THE INTEGRITY

OF THE

CANON OF HOLY SCRIPTURE

MAINTAINED.

6/

LECTURE II.

THE INTEGRITY OF THE CANON OF HOLY SCRIPTURE

MAINTAINED AGAINST UNITARIAN OBJECTIONS.

BY THE REV. THOMAS TATTERSHALL, D.D.

" AND IT CAME TO PASS THAT WHEN JEHUDI HAD READ THREE OR

POUR LEAVES, HE CUT IT WITH THE PENKNIFE, AND CAST IT INTO THE FIRE THAT WAS ON THE HEARTH, UNTIL ALL THE ROLL WAS CONSUMED IN THE FIRE THAT WAS ON THE HEARTH."-Jer. xxxvi. 23.

The passage of Scripture History, of which the text is a part, may be thus summarily stated. Although the idolatries and sins of Judah had provoked the LORD JEHOVAH, to declare His purpose of removing “ that kingdom out of His sight, as He had formerly removed the kingdom of Israel:"* yet it pleased Him, nevertheless, first, graciously to warn them of the judgment which impended over their heads; “if so be they might hearken, and turn every man from his evil way," that God also might himself “ repent him of the evil which He purposed to do unto them, because of the evil of their doings.”+

In the execution of this truly benevolent, but arduous and thankless office, the Prophet Jeremiah had been engaged, during the chief part of the reign of Josiah ; and also, after the decease of that pious monarch, during about three years of the reign of his son Jehoiakim, who, alas ! though the successor of Josiah on his throne, was not the inheritor of his piety.

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Unhappily, however, the people of Judah gave little heed to the warnings of the Prophet, though spoken in the name of the Lord, and the period was fast approaching, when Jehovah would pour contempt upon their stoutness of heart and unbelief, by bringing to pass the judgment which he had threatened against them.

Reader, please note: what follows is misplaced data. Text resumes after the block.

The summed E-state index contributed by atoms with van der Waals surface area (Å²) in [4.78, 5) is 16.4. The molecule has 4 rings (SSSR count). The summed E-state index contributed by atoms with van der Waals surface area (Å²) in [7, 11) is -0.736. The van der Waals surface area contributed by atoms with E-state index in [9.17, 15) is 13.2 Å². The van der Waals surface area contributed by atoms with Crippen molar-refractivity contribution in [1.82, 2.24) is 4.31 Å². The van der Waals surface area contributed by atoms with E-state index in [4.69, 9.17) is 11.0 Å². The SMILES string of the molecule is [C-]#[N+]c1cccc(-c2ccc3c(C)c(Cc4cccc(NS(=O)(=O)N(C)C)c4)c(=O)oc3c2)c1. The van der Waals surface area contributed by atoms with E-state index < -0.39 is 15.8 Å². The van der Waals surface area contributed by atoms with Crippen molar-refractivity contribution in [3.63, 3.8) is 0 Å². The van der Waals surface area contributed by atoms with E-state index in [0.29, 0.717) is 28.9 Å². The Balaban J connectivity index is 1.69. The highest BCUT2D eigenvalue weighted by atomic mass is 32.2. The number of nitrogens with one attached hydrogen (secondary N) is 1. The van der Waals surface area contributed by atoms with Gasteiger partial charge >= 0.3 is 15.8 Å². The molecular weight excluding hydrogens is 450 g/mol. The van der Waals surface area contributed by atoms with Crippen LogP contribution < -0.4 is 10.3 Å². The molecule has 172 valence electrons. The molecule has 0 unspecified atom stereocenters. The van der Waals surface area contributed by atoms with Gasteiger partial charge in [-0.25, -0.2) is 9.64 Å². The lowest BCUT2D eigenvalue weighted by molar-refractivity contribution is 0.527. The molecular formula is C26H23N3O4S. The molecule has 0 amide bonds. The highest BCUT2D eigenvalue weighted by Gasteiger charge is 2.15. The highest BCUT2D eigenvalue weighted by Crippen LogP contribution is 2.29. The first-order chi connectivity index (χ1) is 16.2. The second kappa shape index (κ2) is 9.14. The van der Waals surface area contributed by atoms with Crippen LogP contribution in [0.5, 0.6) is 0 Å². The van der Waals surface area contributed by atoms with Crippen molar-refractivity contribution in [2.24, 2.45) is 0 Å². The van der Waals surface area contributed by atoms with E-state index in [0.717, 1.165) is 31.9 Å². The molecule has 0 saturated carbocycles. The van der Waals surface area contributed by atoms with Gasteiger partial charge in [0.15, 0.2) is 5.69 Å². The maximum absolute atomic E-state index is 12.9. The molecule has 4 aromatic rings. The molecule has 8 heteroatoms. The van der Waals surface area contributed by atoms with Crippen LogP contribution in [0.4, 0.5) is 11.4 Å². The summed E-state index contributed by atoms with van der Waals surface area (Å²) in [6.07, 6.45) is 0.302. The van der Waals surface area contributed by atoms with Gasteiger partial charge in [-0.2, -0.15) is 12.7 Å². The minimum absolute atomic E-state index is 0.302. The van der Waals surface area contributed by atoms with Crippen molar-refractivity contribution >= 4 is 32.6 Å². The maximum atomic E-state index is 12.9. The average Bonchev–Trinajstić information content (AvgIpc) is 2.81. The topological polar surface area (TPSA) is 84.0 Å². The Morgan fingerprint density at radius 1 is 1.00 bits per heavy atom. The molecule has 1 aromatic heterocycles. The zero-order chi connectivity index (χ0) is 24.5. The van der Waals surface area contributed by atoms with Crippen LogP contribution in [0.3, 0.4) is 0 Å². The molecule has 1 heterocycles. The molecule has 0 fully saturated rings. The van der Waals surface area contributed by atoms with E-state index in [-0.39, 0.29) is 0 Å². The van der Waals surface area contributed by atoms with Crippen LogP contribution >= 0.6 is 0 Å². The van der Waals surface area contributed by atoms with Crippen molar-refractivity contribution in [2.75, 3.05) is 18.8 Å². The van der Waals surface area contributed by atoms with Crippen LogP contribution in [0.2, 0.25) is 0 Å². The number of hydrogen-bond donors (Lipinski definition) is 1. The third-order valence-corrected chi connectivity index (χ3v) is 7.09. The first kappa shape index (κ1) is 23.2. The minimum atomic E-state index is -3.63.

Yet still, willing to afford them another, though it must now be a final warning and opportunity of escape, the LORD thus commands his servant the Prophet. « Take thee a roll of a book, and write therein all the words that I have spoken unto thee against Israel, and against Judah, and against all the nations, from the day I spake unto thee, from the days of Josiah, even unto this day. It may be that the house of Judah will hear all the evil which I purpose to do unto them; that they may return every man from his evil way; that I may forgive their iniquity and their sin."* And we learn that in obedience to this command " Jeremiah called Baruch the son of Neriah : and Baruch wrote from the mouth of Jeremiah all the words of the LORD, which he had spoken unto him upon a roll of a book.”+

It was necessary, that the contents of the volume thus written, should now be published, with a solemnity suitable to the occasion, to the people. And that particular time was selected for the purpose, when it might have been hoped, that the endeavour to make an impression upon their minds, would prove most successful. Accordingly we find that Jeremiah commanded Baruch, saying :-“Go thou, and read in the roll which thou hast written from my mouth, the words of the LORD in the ears of the people, in the Lord's house, upon the fasting day : and also thou shalt read them in the ears of all Judah that come out of their cities.”! And in obedience to this command of the Pro